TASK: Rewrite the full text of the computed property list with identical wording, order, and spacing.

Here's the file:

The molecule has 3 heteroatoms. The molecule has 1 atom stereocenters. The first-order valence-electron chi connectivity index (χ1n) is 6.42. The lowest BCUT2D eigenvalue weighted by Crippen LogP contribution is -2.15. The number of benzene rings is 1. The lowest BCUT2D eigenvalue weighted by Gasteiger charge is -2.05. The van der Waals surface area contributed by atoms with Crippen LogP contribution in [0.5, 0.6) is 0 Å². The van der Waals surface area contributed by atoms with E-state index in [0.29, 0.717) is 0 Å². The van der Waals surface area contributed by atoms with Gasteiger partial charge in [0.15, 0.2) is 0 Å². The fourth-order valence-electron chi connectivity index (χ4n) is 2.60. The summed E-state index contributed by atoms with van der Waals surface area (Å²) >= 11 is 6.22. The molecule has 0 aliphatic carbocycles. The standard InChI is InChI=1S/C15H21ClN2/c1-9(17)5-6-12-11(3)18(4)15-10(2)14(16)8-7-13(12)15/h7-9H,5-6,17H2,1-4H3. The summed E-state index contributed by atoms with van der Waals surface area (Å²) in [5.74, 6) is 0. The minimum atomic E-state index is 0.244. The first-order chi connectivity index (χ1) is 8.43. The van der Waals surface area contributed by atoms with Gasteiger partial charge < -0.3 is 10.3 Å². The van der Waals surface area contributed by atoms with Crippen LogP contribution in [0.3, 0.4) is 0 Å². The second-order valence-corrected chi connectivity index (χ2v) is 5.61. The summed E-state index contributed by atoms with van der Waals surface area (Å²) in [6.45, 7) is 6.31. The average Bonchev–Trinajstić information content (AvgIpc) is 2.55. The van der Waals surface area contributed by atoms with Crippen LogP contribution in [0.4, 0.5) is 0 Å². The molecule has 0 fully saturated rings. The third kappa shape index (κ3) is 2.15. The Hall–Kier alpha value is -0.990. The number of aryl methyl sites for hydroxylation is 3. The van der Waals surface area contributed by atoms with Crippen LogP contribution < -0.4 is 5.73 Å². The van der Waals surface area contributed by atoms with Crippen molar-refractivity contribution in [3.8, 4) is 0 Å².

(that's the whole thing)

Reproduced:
The molecule has 3 heteroatoms. The molecule has 1 atom stereocenters. The first-order valence-electron chi connectivity index (χ1n) is 6.42. The lowest BCUT2D eigenvalue weighted by Crippen LogP contribution is -2.15. The number of benzene rings is 1. The lowest BCUT2D eigenvalue weighted by Gasteiger charge is -2.05. The van der Waals surface area contributed by atoms with Crippen LogP contribution in [0.5, 0.6) is 0 Å². The van der Waals surface area contributed by atoms with E-state index in [0.29, 0.717) is 0 Å². The van der Waals surface area contributed by atoms with Gasteiger partial charge in [0.15, 0.2) is 0 Å². The fourth-order valence-electron chi connectivity index (χ4n) is 2.60. The summed E-state index contributed by atoms with van der Waals surface area (Å²) >= 11 is 6.22. The molecule has 0 aliphatic carbocycles. The standard InChI is InChI=1S/C15H21ClN2/c1-9(17)5-6-12-11(3)18(4)15-10(2)14(16)8-7-13(12)15/h7-9H,5-6,17H2,1-4H3. The summed E-state index contributed by atoms with van der Waals surface area (Å²) in [5.74, 6) is 0. The minimum atomic E-state index is 0.244. The first-order chi connectivity index (χ1) is 8.43. The van der Waals surface area contributed by atoms with Gasteiger partial charge < -0.3 is 10.3 Å². The van der Waals surface area contributed by atoms with Crippen LogP contribution in [0.3, 0.4) is 0 Å². The second-order valence-corrected chi connectivity index (χ2v) is 5.61. The summed E-state index contributed by atoms with van der Waals surface area (Å²) in [6.45, 7) is 6.31. The average Bonchev–Trinajstić information content (AvgIpc) is 2.55. The van der Waals surface area contributed by atoms with Crippen LogP contribution in [0.4, 0.5) is 0 Å². The molecule has 0 fully saturated rings. The third kappa shape index (κ3) is 2.15. The Hall–Kier alpha value is -0.990. The number of aryl methyl sites for hydroxylation is 3. The van der Waals surface area contributed by atoms with Crippen LogP contribution < -0.4 is 5.73 Å². The van der Waals surface area contributed by atoms with Crippen molar-refractivity contribution in [3.8, 4) is 0 Å².